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Aceriphyllum rossii

Family: Saxifragaceae (saks-ih-frag-AY-see-ee) (Info)
Genus: Aceriphyllum (a-ser-IF-ih-lum) (Info)
Species: rossii (ROSS-ee-eye) (Info)
Synonym:Mukdenia rossii



Foliage Color:

Unknown - Tell us

Bloom Characteristics:

Unknown - Tell us

Water Requirements:

Average Water Needs; Water regularly; do not overwater

Where to Grow:

Unknown - Tell us


6-12 in. (15-30 cm)


9-12 in. (22-30 cm)


USDA Zone 4a: to -34.4 C (-30 F)

USDA Zone 4b: to -31.6 C (-25 F)

USDA Zone 5a: to -28.8 C (-20 F)

USDA Zone 5b: to -26.1 C (-15 F)

USDA Zone 6a: to -23.3 C (-10 F)

USDA Zone 6b: to -20.5 C (-5 F)

USDA Zone 7a: to -17.7 C (0 F)

USDA Zone 7b: to -14.9 C (5 F)

USDA Zone 8a: to -12.2 C (10 F)

USDA Zone 8b: to -9.4 C (15 F)

Sun Exposure:

Light Shade


Unknown - Tell us

Bloom Color:

White/Near White

Bloom Time:

Late Winter/Early Spring


Grown for foliage


Other details:

Unknown - Tell us

Soil pH requirements:

Unknown - Tell us

Patent Information:


Propagation Methods:

By dividing the rootball

From seed; stratify if sowing indoors

Seed Collecting:

Unknown - Tell us


This plant has been said to grow in the following regions:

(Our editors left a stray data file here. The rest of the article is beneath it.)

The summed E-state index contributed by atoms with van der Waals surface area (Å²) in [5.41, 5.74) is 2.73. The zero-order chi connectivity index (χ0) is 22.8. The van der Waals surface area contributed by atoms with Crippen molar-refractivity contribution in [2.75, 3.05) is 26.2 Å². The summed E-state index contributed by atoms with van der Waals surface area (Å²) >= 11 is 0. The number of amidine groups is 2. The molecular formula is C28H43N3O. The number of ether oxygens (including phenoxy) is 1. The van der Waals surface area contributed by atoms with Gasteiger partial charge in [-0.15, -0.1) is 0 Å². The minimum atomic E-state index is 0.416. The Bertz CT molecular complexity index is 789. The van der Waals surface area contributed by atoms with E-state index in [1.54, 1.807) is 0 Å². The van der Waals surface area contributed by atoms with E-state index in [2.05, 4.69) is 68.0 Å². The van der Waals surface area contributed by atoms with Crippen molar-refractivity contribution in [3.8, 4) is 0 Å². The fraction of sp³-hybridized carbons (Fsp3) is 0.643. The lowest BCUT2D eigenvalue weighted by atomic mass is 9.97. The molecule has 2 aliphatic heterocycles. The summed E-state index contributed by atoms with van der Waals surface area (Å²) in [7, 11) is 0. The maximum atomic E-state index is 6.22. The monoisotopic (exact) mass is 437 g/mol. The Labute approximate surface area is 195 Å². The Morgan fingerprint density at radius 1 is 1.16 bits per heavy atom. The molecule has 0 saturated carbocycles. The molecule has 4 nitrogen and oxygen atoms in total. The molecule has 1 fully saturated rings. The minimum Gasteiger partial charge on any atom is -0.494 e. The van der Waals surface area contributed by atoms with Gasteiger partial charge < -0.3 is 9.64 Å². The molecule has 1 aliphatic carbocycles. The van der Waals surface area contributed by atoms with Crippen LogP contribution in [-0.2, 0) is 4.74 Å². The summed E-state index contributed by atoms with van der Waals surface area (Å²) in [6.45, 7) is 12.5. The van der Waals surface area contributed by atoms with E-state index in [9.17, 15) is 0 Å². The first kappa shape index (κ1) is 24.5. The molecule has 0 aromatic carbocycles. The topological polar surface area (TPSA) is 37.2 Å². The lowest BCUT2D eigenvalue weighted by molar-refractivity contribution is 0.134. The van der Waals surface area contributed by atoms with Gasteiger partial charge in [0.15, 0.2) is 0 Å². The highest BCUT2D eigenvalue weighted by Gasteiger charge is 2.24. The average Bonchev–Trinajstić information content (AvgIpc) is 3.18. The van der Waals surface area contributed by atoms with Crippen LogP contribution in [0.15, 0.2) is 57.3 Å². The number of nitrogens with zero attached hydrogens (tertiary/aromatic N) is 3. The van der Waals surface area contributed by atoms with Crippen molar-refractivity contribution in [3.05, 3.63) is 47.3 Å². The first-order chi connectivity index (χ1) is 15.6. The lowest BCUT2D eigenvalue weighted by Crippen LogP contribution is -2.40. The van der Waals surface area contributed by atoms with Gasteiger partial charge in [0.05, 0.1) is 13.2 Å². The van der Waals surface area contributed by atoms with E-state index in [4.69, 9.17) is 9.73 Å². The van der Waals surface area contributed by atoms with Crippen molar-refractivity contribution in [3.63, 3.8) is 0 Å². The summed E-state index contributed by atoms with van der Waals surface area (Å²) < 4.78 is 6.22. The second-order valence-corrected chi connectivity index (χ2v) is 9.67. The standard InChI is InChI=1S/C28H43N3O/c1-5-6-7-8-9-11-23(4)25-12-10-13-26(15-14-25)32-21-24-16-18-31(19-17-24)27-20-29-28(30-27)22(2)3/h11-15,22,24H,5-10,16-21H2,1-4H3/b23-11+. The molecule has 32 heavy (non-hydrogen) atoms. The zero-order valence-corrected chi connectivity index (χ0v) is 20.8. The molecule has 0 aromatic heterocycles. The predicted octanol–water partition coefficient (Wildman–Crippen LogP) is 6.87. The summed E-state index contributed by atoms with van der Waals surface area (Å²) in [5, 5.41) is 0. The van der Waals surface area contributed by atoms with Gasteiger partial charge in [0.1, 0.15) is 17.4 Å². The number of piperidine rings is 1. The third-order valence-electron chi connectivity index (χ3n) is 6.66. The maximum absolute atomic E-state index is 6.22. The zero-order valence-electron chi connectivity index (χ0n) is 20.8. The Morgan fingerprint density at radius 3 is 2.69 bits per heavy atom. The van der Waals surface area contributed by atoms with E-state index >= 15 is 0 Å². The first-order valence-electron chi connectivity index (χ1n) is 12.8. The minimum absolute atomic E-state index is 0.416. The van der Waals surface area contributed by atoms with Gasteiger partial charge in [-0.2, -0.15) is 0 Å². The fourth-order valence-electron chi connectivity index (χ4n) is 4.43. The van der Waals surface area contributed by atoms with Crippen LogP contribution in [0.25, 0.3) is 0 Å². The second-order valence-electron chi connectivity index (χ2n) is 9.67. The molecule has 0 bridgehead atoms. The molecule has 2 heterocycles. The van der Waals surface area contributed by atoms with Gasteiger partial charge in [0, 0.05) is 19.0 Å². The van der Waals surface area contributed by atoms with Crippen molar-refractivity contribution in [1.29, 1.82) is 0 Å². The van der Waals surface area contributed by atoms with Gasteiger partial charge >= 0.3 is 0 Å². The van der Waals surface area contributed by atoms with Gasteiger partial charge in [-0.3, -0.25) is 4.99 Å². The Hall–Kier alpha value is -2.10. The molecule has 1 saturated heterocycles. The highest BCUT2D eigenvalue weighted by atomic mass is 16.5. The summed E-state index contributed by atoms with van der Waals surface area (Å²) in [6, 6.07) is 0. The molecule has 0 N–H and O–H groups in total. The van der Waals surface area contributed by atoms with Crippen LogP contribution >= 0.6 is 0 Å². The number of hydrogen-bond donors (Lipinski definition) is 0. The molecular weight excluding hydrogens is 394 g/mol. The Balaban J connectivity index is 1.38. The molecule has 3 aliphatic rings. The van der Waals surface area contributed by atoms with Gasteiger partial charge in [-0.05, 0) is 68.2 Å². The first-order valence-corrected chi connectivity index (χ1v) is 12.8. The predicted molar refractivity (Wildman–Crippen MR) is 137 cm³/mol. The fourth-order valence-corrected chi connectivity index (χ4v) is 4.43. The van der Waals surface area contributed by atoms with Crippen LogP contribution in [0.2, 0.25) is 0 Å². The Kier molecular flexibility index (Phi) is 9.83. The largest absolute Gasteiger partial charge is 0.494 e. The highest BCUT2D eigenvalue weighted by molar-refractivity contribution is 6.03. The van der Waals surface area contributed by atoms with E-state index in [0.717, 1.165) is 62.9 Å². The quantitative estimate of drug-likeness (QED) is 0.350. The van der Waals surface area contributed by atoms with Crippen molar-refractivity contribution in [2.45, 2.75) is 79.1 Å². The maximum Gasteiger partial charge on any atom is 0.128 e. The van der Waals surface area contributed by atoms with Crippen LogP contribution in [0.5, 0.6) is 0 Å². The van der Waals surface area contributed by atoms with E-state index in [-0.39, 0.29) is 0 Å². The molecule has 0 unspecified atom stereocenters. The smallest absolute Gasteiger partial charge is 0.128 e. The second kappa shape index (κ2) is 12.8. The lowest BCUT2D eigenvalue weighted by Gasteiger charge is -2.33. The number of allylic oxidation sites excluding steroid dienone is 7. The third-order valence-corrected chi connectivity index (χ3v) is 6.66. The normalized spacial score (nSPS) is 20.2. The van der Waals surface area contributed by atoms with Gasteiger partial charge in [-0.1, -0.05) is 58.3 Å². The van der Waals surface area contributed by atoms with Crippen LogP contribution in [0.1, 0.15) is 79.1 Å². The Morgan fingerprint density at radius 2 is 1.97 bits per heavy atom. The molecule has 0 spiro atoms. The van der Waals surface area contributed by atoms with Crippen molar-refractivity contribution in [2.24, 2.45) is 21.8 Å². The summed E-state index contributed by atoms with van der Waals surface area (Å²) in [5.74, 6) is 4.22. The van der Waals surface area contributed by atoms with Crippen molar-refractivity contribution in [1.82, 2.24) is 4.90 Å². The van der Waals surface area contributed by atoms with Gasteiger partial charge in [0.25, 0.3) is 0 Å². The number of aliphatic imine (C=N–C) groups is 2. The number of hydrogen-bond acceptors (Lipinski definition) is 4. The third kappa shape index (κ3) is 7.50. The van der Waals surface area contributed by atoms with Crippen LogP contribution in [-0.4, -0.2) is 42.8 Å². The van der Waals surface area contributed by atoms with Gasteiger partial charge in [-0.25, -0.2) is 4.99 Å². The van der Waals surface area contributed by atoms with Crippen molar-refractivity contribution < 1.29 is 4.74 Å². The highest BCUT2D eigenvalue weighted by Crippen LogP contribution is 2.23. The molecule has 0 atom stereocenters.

Juneau, Alaska

Winnetka, Illinois

Des Moines, Iowa

Baltimore, Maryland

Wilkes Barre, Pennsylvania

Olympia, Washington

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Gardeners' Notes:


On Aug 9, 2010, spiny1000 from Lillestrm,
Norway (Zone 5a) wrote:

My experience with this species is rather short, but it could be of interest to know that my plant survived the coldest winter for years (-34 Celsius / -30 Fahrenheit) in a pot! Ok, we had more than 70 centimeters / 30 inches of snowcover, but we experienced -30C for several days, or even weeks. Only really hardy plants would survive this!
Now it grows well and beautifully. Highly recommended for partial shade, or even in situations with several hours of full sun in northern gardens.


On Apr 30, 2007, hillfarm from Quesnel, BC (Zone 4a) wrote:

I grew this from seed from Gardens North in Ontario, Canada. Apparently a native of Japan.

Very hardy so far; survived being in the path of the snowblower (accidentally) this last winter, and being encased in ice the winter before that; grows on the edge of a shady bed under the eaves of the house, south-west exposure but shaded by trees/shrubs most of the day.

Maple-like foliage is outstanding, has a reddish tint and a silken sheen that is extremely attractive. Other perennial gardeners stop dead by this one, "What IS that?!"

Blooms very early - buds appear before foliage. Star-shaped flowers last a long time, are tinged with pink as they age.


On Sep 12, 2001, Terry from Murfreesboro, TN (Zone 7a) wrote:

An under-used woodland member of the Saxifrage family. Leaves are shaped like maple leaves (hence its name), five-petaled white flowers in dense panicles arise in spring. Grow in good fertile loam in an area where the plant will receive some sunlight each day, but not too much especially in the south.